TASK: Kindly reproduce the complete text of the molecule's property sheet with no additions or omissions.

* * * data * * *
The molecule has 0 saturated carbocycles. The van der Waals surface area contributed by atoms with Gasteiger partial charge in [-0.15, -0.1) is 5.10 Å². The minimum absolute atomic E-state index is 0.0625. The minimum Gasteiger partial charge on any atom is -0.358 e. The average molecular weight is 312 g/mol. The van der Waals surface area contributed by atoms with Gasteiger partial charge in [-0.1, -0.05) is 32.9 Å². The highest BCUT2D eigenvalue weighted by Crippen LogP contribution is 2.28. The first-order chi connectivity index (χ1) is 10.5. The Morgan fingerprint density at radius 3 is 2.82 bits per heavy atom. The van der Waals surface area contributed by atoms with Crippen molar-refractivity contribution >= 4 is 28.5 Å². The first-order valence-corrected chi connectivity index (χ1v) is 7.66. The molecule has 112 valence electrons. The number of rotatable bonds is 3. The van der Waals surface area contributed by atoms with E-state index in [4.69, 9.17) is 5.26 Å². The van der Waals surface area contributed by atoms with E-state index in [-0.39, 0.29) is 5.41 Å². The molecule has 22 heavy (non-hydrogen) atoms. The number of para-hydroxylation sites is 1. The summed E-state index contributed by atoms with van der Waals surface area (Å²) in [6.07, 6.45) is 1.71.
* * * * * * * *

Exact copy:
The molecule has 0 saturated carbocycles. The van der Waals surface area contributed by atoms with Gasteiger partial charge in [-0.15, -0.1) is 5.10 Å². The minimum absolute atomic E-state index is 0.0625. The minimum Gasteiger partial charge on any atom is -0.358 e. The average molecular weight is 312 g/mol. The van der Waals surface area contributed by atoms with Gasteiger partial charge in [-0.1, -0.05) is 32.9 Å². The highest BCUT2D eigenvalue weighted by Crippen LogP contribution is 2.28. The first-order chi connectivity index (χ1) is 10.5. The Morgan fingerprint density at radius 3 is 2.82 bits per heavy atom. The van der Waals surface area contributed by atoms with Crippen molar-refractivity contribution >= 4 is 28.5 Å². The first-order valence-corrected chi connectivity index (χ1v) is 7.66. The molecule has 112 valence electrons. The number of rotatable bonds is 3. The van der Waals surface area contributed by atoms with E-state index in [4.69, 9.17) is 5.26 Å². The van der Waals surface area contributed by atoms with E-state index in [-0.39, 0.29) is 5.41 Å². The molecule has 22 heavy (non-hydrogen) atoms. The number of para-hydroxylation sites is 1. The summed E-state index contributed by atoms with van der Waals surface area (Å²) in [6.07, 6.45) is 1.71.